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U.S. Imports and Exports Components


U.S. imports and exports (Photo: Justin Sullivan/Getty Images)
In 2012, total U.S. trade with foreign countries was $4.9 trillion. This consisted of $2.194 trillion in exports and $2.734 trillion in imports of both goods and services. This makes the U.S. is the world's third largest exporter, after the European Union (EU) and China, and the world's second largest importer, after the EU.

What Does the U.S. Export?:

More than two-thirds of U.S. exports are material goods ($1.547 trillion). One-third of all goods exported ($527 billion) are capital goods. The largest sub-categories are industrial machines ($46 billion), commercial aircraft ($45 billion), and semiconductors ($42 billion). Capital equipment also includes medical equipment, telecommunications and computer equipment.

Another third is industrial supplies and equipment ($501 billion). The largest sub-categories are fuel oil ($60 billion), petroleum products ($57 billion) and chemicals ($35 billion). Industrial supplies also includes plastics, gold and steel.

Nine percent of U.S. goods exports are automobiles ($146 billion).

The fourth largest category is consumer goods ($182 billion). This includes pharmaceuticals ($48 billion), cell phones ($22 billion) and gem diamonds ($18 billion).

The smallest category ($133 billion) is foods, feeds and beverages. This includes soybeans ($26 billion), meat/poultry ($18 billion) and corn ($10 billion). (Source: U.S. Census, Exhibit 7. Exports by End-Use Category, 2012)

The remaining third of exports are services ($632 billion). Travel passenger services was the largest single category, at $128 billion. Next was royalties and license fees, at $121 billion. Passenger fares totaled $40 billion, while other transportation was $43 billion. Government and military contracts was $20 billion. The rest was miscellaneous private services, which includes financial services.(Source: U.S. Census, Exhibit 3, U.S. Services by Major Category -- Exports, 2012)

What Does the U.S. Import?:

More than 80% of U.S. imports are goods ($2.275 trillion). The largest category ($731 billion) is industrial machinery and equipment, of which nearly half ($313 billion) is crude oil. Within this, the largest category is oil and related petroleum products. In addition to this are imports of fuel oil ($46 billion), petroleum products ($50 billion) and natural gas ($9 billion). Other large industrial imports are iron and steel products ($30 billion), chemicals ($25 billion), ferilizers ($16 billion).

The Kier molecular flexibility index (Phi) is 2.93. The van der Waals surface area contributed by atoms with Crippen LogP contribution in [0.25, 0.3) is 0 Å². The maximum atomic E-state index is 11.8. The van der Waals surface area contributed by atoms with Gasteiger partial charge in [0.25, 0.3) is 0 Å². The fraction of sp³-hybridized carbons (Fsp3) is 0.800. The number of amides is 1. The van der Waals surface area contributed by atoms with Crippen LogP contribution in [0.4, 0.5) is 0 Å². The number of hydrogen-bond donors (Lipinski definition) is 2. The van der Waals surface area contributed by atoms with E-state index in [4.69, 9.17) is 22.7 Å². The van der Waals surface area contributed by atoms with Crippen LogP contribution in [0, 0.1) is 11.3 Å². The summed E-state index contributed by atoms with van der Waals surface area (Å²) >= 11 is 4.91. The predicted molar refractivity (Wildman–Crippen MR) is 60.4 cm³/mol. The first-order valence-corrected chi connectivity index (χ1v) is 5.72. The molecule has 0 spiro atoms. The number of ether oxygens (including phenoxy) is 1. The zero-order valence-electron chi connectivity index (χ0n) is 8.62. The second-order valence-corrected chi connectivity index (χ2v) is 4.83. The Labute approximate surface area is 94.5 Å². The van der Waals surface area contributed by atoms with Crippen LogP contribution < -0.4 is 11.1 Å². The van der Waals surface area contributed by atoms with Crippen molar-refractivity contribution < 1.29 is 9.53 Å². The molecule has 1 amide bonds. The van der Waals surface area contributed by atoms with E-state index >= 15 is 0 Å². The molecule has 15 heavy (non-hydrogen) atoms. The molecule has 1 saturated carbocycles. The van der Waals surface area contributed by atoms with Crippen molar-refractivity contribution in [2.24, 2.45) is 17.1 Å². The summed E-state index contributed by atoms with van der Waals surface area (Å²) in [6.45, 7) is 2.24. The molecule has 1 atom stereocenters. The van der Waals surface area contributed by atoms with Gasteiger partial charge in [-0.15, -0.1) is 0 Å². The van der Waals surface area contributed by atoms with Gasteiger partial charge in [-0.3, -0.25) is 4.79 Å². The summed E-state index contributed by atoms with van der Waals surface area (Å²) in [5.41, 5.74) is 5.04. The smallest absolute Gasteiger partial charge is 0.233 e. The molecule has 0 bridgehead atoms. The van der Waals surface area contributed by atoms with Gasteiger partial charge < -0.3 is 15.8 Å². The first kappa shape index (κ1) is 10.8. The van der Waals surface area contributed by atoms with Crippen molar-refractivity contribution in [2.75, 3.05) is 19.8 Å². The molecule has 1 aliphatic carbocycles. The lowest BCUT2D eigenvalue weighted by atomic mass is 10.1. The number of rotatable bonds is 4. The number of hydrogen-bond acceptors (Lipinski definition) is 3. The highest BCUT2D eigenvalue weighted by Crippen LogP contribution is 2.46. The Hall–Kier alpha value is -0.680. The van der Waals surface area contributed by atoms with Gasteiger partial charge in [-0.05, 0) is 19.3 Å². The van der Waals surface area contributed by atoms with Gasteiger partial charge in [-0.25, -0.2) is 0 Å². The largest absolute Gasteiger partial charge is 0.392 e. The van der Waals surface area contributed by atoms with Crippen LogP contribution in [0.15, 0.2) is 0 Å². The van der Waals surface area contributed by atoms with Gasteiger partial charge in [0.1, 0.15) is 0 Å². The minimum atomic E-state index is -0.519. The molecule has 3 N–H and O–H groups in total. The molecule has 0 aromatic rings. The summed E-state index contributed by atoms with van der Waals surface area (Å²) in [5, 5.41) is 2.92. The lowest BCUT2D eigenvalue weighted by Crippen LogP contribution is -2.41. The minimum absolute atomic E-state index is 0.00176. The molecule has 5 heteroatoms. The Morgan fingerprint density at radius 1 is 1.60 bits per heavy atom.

The second largest import sub-category is capital goods ($548 billion). This includes computers ($60 billion), computer accessories ($56 billion), and telecommunications equipment ($53 billion).

The third largest category is consumer goods, which totaled $517 billion. Of this, apparel was the largest sub-cateogry, at $95 billion. Next was pharmaceuticals ($87 billion), cell phones ($81 billion) and toys ($33 billion).

The fourth largest category was automotive vehicles, parts, and engines at $297 billion. Food, feeds, and beverages was the smallest category, at $110 billion. This includes fish ($17 billion), fruit ($12 billion) and vegetables ($11 billion). (Source: U.S. Census, Exhibit 6 - Imports by End-Use Category)

The remaining 20% of imports are services ($437 billion). Miscellaneous private services, primarily financial services, was nearly half, at $191 billion. The next largest category is travel passenger services, at $84 billion. Other transportation services was $55 billion, while passenger fares totaled $34 billion. The U.S. imported $42 billion in royalties and license fees services. Last but not least was U.S. Government service imports ($31 billion) which was primarily defense ($27 billion). (Source: U.S. Census, Exhibit 4, U.S. Services by Major Category -- Imports, 2012)

The U.S. imports more than it exports. This creates a trade deficit of $540 billion. Even though America exports billions in oil, consumer goods and automotive products, it imports even more. For more on the economic impact of this, see U.S. Trade Deficit.(Article updated July 23, 2013)

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